Problems With the Orthodox Presbyterian Church

Problems With the Orthodox Presbyterian Church

problems with the orthodox presbyterian church

The orthodox Presbyterian Church is facing numerous problems. These issues range from dissensions and doctrinal issues to poor trust in the courts and a lack of responsiveness to the community. In this article, we’ll examine some of the main concerns. We’ll also discuss the various steps that can be taken to resolve the problems.


Despite dissensions within the Orthodox Presbyterian Church, its core values remain the same. The church believes in the Bible as the Word of God and the Westminster Confession of Faith, which is the most faithful interpretation of the Bible. However, this does not mean that there are no differences between Orthodox Presbyterian Churches and other denominations.

In 1925, the New York Presbytery erred in licensing two candidates for Moderator. That election was the last time an orthodox champion held the Moderatorial chair. Since then, orthodox forces have not had control over the Permanent Judicial Commission, which tries questions of discipline. This is because the commission has never had an uncompromisingly orthodox Moderator since 1925.

Some churches went so far as to suspend missionaries who were preaching the gospel of salvation by faith in Christ’s atonement. This action was condemned by the Rev. Dr. Clarence E. Macartney, who described such actions in a newspaper article. He specifically cited the suspension of Rev. Dr. J. Gresham Machen, who had written books on faith and was not a non-believer.

Doctrinal issues

The Orthodox Presbyterian Church (OPC) is an American denomination that follows the teachings of the Bible. The church’s Confession of Faith is based on the 1640 Confession of Faith of the Westminster Assembly. This confession is a concise statement of beliefs about the nature of Christianity, and it sets forth the core teachings of the Bible.

The Orthodox Presbyterian Church adheres to a number of standards. These standards pertain to doctrine, government, worship, and discipline. While the church has its own constitution, it is not final authority and is subordinate to the primary standard of the Church. This standard is the Bible of the Old and New Testaments. According to the Confession of Faith, the Bible is the rule of faith and life.

The OPC does not adhere to the same principles as some other denominations. For example, the OPC does not accept a doctrine that requires the body of Adam to have had animal ancestors. In 1996, the Assembly upheld the suspension of an elder who held that Adam’s body probably had animal ancestors. The Assembly found this view to be contrary to Scripture, and upheld the suspension of that elder. Overall, the OPC’s Reformed theology is broad and comprehensive.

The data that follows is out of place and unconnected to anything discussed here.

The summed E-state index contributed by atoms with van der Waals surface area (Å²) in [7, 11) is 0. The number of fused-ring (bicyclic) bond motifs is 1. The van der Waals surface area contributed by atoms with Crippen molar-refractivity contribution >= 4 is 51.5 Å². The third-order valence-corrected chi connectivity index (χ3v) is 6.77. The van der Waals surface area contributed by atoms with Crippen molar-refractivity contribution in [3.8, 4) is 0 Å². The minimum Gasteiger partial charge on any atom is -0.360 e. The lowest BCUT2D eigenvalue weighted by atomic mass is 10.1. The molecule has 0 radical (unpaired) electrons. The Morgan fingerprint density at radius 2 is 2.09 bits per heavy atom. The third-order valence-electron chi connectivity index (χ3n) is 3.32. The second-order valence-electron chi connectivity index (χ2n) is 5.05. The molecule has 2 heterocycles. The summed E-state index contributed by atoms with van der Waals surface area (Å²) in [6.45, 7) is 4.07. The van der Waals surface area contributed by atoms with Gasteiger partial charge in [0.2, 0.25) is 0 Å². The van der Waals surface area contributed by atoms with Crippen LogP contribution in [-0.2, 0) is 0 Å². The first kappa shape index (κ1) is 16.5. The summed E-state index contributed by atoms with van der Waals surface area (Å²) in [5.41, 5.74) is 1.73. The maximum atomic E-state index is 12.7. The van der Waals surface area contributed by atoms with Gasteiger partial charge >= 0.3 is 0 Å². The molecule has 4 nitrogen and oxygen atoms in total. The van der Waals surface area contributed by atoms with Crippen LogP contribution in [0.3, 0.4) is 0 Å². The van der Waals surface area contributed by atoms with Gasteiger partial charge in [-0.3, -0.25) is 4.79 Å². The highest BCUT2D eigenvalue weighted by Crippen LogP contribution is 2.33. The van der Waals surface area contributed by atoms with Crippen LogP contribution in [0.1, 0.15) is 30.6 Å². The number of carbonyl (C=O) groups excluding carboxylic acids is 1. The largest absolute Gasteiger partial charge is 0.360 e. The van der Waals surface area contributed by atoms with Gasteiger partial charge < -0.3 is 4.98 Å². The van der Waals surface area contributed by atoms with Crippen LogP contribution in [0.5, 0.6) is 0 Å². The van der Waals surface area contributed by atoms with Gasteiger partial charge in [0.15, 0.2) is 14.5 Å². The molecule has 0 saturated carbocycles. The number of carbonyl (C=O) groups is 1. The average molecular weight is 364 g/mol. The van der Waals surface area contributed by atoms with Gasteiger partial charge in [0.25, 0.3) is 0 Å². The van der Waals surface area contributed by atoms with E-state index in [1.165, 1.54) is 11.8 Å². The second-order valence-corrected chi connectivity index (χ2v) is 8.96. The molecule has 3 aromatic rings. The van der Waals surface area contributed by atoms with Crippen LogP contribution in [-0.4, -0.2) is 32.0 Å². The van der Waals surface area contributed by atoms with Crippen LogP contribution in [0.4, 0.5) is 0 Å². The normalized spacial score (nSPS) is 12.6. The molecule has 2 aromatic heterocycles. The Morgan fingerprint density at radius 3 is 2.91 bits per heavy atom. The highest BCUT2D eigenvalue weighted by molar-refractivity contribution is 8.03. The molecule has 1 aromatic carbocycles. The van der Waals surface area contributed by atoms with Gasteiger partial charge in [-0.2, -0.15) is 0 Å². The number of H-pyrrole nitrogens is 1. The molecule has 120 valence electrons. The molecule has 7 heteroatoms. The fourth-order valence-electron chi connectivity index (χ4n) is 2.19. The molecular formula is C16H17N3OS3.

Lack of trust in the courts

Lack of trust in the courts is a serious issue for the orthodox Presbyterian Church. This situation has caused many members to leave the church. It is important for the church to be more transparent and accountable. The General Assembly has the power to create boards and agencies. These bodies are overseen by the General Assembly and must be supported by the Presbyterian church.

The Orthodox Presbyterian Church was formed out of the Presbyterian Church in the USA. The denomination had a relatively sound foundation until about 1936. But the decay of the church began at a slower pace after that. In 1870, the New and Old School Presbyterians merged. While this was a compromise, it was not without errors.

In addition to limiting the power of courts, the orthodox Presbyterian Church does not attempt to control the property of its members or assess their contributions. Therefore, any money or property they give to the church must be voluntary. Furthermore, a member of the church is bound by the church’s constitution to believe in Christ and follow His commandments.

Lack of responsiveness to the community

The Presbyterian Church in the USA has been notorious for false worship. Members are pressured to join false services. Their contributions to the Board of Christian Education help publish literature declaiming Christ’s death on a cross as a ransom. They also support Modernistic missionaries. Such practices do not reflect the Christian faith and are contrary to the church’s statement of faith.

The OPC was founded on the belief that the mainline Presbyterian Church had capitulated to modernism. Leaders like J. Gresham Machen focused on the missions board of the old denomination, but they could have singled out the Board of Christian Education as well. The denominational literature and programs had a liberal theology.

The OPC was formed in 1939. Its General Assembly of May 28 to June 3 in Syracuse, N.Y., had suspended one of its pastors from the gospel ministry and ordered the pastor’s pastoral relationship severed. These actions were a response to the pastor’s refusal to support the Boards of the church with regards to their teachings.

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